While most agree that in general, sports specialization leads to higher athletic success, there is considerable controversy about the optimal timing of such specialization. There is mounting evidence that single sport specialization before puberty (with the possible exceptions of gymnastics, diving, and figure skating) may not be the best way to achieve athletic success. In fact, athletes who choose late specialization have been found to have better athletic achievement and are also more likely to play sports longer than early specializers. A study of Division 1 NCAA athletes found that they were more likely to have played multiple high school sports.3,4 Other studies of professional and elite athletes have found that intense training did not start until late adolescence, and that these athletes played other sports in high school and even college before specializing.5,6
In addition to early specialization not being correlated with optimal athletic success, there is a growing body of literature that reports an association between specialization in a year-round sport before the age of 12 and increased risk for overuse injuries. This is in contrast to early diversifying athletes participating in a variety of sports who have been found to have less injuries. In addition, early sports specialization is associated with psychological risks including stress, social isolation, burnout, and withdrawal from sport. This has led to various organizations including the American Medical Society for Sports Medicine in 20137 and more recently the American Academy of Pediatrics in 2016,8 releasing position statements warning against early sports specialization. In the next two blogs, the risks and biomechanics of overuse injuries with early sport specialization will be discussed, and the published guidelines to help protect these young athletes will be examined. Stay tuned for how to nurture healthy and happy athletes.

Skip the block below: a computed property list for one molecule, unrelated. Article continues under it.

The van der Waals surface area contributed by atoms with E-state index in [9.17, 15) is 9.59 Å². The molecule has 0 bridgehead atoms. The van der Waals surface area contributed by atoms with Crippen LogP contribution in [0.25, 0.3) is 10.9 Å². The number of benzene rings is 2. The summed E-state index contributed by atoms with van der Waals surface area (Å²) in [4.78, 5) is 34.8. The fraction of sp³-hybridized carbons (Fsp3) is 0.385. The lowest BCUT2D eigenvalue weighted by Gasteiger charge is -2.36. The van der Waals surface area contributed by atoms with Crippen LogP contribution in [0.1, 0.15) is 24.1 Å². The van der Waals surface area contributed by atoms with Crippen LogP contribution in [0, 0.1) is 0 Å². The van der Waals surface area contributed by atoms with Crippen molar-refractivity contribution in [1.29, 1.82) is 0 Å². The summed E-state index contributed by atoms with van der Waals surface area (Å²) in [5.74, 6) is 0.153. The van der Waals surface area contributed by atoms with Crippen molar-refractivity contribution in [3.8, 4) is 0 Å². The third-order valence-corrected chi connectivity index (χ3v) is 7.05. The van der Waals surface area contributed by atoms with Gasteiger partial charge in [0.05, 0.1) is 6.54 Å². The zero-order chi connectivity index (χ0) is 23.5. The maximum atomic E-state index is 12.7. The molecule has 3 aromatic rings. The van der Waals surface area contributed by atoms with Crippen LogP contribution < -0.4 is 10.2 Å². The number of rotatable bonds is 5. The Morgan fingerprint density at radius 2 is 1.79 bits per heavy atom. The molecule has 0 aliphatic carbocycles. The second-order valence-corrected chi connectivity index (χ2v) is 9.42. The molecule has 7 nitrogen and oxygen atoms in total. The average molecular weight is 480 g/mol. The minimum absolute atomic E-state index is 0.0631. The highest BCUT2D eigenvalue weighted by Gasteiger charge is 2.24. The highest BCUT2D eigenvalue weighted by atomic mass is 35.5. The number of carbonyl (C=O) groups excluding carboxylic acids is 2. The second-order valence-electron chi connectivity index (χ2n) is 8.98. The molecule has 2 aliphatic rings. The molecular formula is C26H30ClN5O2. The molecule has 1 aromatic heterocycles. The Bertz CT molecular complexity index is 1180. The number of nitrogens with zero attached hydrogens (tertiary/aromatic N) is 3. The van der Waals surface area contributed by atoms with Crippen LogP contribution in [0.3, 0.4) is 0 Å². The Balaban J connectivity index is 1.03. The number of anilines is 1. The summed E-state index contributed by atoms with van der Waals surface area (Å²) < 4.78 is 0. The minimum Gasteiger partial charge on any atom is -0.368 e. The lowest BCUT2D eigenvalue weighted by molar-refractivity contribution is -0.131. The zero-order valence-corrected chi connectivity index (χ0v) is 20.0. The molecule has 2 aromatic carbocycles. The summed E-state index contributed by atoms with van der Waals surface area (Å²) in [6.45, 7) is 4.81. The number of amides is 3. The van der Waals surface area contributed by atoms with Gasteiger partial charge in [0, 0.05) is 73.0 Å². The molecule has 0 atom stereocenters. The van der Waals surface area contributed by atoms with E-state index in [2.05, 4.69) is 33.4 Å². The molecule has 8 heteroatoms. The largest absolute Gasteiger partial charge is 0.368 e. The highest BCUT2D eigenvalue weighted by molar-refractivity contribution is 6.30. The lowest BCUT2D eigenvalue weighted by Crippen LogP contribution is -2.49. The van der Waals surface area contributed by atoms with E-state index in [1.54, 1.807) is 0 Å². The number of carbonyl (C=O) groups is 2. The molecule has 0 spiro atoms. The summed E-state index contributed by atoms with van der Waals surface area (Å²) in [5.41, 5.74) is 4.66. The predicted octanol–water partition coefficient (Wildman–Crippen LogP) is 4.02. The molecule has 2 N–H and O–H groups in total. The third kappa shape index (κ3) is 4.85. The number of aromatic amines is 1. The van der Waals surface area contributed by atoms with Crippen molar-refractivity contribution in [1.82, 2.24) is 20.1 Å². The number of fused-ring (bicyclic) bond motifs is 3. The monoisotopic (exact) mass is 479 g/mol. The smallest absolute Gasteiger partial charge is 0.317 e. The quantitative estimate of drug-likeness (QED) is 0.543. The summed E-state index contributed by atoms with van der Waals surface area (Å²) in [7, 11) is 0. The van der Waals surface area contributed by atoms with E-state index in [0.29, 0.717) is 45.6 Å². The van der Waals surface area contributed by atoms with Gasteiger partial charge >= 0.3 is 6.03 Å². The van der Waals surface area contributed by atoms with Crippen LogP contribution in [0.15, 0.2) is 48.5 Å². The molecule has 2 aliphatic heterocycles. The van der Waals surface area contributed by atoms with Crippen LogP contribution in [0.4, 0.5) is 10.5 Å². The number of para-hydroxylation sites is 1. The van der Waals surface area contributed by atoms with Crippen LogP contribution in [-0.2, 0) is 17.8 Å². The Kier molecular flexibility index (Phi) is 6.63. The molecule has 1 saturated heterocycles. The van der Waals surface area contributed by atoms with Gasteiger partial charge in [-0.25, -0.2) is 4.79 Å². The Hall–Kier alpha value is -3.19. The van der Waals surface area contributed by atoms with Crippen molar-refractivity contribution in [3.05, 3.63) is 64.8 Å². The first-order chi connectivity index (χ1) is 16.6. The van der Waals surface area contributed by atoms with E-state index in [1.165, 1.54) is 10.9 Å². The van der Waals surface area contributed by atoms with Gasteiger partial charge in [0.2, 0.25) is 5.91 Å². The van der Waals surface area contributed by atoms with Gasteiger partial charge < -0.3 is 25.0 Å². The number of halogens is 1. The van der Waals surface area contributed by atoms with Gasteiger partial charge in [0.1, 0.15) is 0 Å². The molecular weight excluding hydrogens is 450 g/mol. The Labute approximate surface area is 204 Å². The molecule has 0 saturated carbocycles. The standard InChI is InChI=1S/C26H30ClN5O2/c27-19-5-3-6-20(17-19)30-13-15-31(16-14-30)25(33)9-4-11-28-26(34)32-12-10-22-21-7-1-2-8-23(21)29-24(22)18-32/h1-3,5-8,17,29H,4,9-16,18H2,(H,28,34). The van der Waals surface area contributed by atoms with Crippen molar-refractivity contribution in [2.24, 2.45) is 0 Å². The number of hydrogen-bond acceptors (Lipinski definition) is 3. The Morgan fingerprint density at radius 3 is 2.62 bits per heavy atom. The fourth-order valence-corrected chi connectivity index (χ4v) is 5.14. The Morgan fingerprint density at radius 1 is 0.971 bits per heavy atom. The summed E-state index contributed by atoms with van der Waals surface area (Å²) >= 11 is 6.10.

1 National Council on Youth Sports. Report on trends and participation in organized youth sports. 2008. http://www.ncys.org/pdfs/2008/2008-ncys-market-research-report.pdf
2 National Collegiate Athletic Association. Probability of competing in athletics beyond high school interscholastic level. 2013. http://www.ncaa.org/about/resources/research/probability-competing-beyond-high-school
3 Malina RM. Early sports specialization: roots, effectiveness, risks. Curr Sports Med Rep. 2010; 9(6): 364-371.
4 American Medical Society for Sports Medicine. Effectiveness of early sports specialization limited in most sports, sport diversification may be better approach at young ages. www.sciencedaily.com/releases/2013/04/130423172601.htm
5 Vaeyns R, Gullich A, Warr CR, Phillippaerts R. Talent identification and promotion programmes of Olympic athletes. J Sports Sci. 2009;27(13):1367-1380.
6 Moesch K, Elbe A-M, Hauge M-LT, Wikman, JM. Late specialization: the key to success in centimeters, grams, or seconds (cgs) sports. Scand J Med Sci Sports. 2011;21(6)e282-e290.
7 AOSSM Early Sport Specialization Consensus Statement. https://www.ncbi.nlm.nih.gov/pubmed/27169132
8 Sports Specialization and Intensive Training in Young Athletes. http://pediatrics.aappublications.org/content/early/2016/08/25/peds.2016-2148